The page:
A Sopranos Scene Between Tony And Janice Turned Into A Real-Life Shouting Match

Everyone who worked with James Gandolfini on the cast of "The Sopranos" sings his praises loudly and proudly. The generous and charming actor became friendly with just about everyone on the show, but even he got into arguments with his co-stars from time to time. The show involved a lot of intense back-and-forth, but perhaps no one butted heads with Gandolfini's character Tony as much as his sister Janice. As it turns out, the actress who played Janice, Aida Turturro, liked to push Gandolfini's buttons in real life, too.

"I knew him from 1992 and we used to fight back then, not really fight, but we were like husband and wife," Turturro told the New York Post. "I fell in love with him the first time we met; I felt like we were kindred spirits. I was like, 'Listen, you're not the boss of me, mister!' and I used to drive him crazy."

The contentious brother-sister dynamic of Tony and Janice came naturally to the two actors. Their real-life bickering mimicked a family's level of intimacy — no one can hurl insults quite like a relative.

"We were sister and brother and we understood this was how families fought," Turturro explained to Deadline. "But one of the scenes I remember so well was when Janice goes to anger management. I love that, because Tony couldn't stand that she was working on herself and was calmer and holding in the anger and you knew he was going to push her buttons. And by the end, she is screaming, 'I'll kill you!'"

Janice went to anger management but Turturro should've gone too

The on-screen argument after Janice's anger management classes actually became so heated that it bled into reality, as "Sopranos" co-star Steve Schirripa revealed in an interview with Turturro.

"First it was your characters arguing, but then you and Jim got into an argument," the actor recounted in Woke Up This Morning. "You got mad because you thought he wasn't looking at you, right? They were shooting your part of the scene, the camera was turned around toward you, and you wanted him to be paying attention, so you could play off him, and he was just kind of ignoring you. And you got mad."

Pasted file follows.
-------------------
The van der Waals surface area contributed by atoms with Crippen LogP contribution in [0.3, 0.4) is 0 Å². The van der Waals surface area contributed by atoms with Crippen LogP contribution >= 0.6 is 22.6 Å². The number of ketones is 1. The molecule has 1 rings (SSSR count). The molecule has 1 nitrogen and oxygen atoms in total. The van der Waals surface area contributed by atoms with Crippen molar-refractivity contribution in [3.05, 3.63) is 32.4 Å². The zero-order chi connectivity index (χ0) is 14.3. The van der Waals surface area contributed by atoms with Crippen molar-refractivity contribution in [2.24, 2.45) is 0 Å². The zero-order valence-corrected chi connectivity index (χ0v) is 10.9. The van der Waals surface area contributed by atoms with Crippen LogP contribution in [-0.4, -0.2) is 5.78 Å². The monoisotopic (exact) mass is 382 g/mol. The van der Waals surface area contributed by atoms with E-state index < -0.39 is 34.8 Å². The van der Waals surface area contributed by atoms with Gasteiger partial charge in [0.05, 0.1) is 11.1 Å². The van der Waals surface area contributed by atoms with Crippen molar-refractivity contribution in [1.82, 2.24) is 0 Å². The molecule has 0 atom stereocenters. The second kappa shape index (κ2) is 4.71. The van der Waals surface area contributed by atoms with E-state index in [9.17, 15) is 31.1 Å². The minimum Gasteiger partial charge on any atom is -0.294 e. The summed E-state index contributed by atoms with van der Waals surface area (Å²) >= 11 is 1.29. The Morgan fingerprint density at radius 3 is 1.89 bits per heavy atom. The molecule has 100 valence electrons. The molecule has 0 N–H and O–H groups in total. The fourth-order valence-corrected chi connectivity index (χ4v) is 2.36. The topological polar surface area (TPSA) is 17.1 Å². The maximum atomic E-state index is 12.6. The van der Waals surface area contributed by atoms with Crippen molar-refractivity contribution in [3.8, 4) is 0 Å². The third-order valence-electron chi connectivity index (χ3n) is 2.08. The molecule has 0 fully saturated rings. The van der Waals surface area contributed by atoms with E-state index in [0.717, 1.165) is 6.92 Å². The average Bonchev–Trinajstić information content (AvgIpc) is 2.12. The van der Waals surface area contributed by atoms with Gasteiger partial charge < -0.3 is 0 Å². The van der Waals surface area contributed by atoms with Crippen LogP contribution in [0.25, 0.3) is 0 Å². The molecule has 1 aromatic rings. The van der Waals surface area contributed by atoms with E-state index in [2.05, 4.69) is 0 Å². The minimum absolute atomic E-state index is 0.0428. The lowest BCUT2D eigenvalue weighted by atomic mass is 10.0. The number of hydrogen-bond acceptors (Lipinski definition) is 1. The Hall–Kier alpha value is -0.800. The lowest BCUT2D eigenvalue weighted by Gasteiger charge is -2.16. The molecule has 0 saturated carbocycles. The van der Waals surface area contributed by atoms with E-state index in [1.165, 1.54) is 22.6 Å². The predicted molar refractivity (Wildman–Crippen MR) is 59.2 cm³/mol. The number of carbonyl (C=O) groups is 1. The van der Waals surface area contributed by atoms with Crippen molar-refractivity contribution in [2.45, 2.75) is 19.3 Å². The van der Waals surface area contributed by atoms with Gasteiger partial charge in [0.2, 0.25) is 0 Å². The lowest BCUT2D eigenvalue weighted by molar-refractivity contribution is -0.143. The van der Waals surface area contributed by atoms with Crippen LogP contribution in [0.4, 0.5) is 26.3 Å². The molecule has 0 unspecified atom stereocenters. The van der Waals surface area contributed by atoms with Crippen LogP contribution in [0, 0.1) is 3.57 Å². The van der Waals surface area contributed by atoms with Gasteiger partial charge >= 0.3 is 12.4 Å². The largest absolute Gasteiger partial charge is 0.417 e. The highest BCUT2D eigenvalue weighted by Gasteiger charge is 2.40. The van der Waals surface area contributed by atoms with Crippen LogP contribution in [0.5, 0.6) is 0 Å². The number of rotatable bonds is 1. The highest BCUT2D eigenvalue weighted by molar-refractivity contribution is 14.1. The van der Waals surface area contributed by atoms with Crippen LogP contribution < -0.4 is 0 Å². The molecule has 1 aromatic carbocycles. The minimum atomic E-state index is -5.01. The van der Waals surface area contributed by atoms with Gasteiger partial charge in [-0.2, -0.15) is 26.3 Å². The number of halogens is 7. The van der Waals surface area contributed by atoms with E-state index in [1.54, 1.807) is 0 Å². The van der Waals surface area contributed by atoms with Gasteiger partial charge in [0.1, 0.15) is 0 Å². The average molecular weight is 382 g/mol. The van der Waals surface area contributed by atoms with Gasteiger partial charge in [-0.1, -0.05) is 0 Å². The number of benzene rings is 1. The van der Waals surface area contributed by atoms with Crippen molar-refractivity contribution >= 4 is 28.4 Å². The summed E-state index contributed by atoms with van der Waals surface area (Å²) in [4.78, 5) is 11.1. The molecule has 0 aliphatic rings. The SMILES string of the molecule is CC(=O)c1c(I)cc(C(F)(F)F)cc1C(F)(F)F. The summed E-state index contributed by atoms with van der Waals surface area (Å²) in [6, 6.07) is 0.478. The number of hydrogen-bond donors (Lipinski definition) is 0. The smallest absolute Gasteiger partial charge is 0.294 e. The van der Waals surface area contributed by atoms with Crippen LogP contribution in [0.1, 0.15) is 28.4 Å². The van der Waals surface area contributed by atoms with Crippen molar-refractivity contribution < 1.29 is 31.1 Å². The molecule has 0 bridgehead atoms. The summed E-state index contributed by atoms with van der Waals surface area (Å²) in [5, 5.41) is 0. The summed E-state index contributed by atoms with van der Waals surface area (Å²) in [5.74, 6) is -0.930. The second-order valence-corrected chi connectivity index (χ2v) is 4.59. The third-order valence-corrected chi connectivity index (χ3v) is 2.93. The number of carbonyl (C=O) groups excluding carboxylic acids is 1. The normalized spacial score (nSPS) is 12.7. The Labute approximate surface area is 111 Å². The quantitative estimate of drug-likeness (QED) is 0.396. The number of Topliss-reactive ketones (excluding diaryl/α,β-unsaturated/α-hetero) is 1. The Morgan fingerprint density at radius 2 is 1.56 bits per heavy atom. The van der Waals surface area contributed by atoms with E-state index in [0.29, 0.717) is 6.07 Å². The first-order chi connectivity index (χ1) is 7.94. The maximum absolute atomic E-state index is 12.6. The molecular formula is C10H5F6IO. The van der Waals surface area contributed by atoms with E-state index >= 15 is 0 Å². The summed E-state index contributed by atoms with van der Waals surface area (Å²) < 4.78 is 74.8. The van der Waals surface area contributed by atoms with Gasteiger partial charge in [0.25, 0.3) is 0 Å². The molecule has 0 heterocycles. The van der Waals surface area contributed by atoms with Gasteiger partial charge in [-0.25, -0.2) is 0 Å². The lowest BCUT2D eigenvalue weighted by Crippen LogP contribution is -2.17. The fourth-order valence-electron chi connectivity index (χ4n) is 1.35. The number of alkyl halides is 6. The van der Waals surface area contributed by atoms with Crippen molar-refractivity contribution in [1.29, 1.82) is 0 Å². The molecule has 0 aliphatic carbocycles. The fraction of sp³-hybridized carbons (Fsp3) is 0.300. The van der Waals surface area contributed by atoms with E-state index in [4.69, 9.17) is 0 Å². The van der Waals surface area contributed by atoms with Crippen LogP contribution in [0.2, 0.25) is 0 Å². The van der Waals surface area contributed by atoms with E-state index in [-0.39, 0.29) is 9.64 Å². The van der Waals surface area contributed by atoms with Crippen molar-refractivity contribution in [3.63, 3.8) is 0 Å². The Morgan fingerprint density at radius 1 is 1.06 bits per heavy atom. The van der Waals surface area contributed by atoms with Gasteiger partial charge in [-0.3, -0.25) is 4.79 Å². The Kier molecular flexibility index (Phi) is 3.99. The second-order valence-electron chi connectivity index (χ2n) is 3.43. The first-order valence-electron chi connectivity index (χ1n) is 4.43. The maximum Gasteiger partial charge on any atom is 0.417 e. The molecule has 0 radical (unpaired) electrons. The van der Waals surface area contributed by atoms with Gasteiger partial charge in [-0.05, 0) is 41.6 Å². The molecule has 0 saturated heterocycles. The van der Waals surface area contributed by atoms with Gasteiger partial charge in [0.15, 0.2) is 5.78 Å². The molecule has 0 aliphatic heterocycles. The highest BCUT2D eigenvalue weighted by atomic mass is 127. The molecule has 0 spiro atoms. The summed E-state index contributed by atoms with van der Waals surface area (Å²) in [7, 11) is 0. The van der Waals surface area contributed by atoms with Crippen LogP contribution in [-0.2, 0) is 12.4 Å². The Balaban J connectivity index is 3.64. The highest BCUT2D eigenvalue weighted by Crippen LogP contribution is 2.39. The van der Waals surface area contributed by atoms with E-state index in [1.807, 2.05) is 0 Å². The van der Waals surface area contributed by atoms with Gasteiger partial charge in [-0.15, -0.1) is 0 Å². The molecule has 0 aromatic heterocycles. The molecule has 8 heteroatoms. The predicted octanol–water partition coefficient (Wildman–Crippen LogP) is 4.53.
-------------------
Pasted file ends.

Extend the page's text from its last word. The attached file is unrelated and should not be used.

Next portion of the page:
Turturro confirmed that Schirripa's story was true. "I got really mad!" she admitted. She doesn't blame Gandolfini in retrospect, though — only her health.

"I actually was really sick that day, I swear to God," she explained. "I had some major flu or whatever it was. Jimmy was the most giving actor, so he never wasn't there. Now, maybe I was sensitive because I was ill, but I went bananas."

Turturro might have been the first one to fly off the handle, but Gandolfini matched her energy. "He got so mad at me, he walked away. He goes, 'I don't f***ing give a s***.' Everybody wasn't sure. At first, they thought it was part of the scene, and then they were like, 'I think they're really fighting!'"

The confrontation delayed the scene temporarily, but it was quickly resolved. "But in the end, it all blew over," Schirripa recalled. "You took a break and came back and you guys hugged and did the scene and you were terrific. These are the things that happen with good friends."

Gandolfini and Turturro patched things up in the end

Turturro and Gandolfini may have bickered, but they loved each other like brother and sister (and compared to their Soprano counterparts, maybe a little bit better than brother and sister). As Turturro told Deadline, "we understood this was how families fought." In a way, Janice and Tony's arguments — even at their most heated — perfectly encapsulated the way that families can drive each other crazy. The anger management episode was the perfect embodiment of a family feud.

"[Tony] had to egg [Janice] on," Turturro explained. "He was like, 'I'm not going to let you be nice. You're full of s***. You're just like me and you're going down with me.'" Tony's behavior on "The Sopranos" often crossed a line — as Janice points out — but his dynamic with his sister is rooted in a familiar, universal experience.

"That [scene] came from a place we all have seen, even if families don't get to the point of screaming," Turturro said. "But we've all seen people at dinner tables and Christmas when they're attacking each other, or undermining or passive-aggressively starting fights, and you walk away thinking, well, that's just the family holiday."

Despite their bickering both on and off the show, Turturro and Gandolfini were extremely close. "He was so giving," the actress recalled. "He didn't want to be the hero. He appreciated what he got, how much he had and always, always shared it."

In the end, the actors were able to bring their real-life sibling-like rivalry to life on-screen because they had such a comfortable rapport — and immense talent.

"With James, I didn't feel like we were acting," Turturro explained in Woke Up This Morning. "We were just ... talking.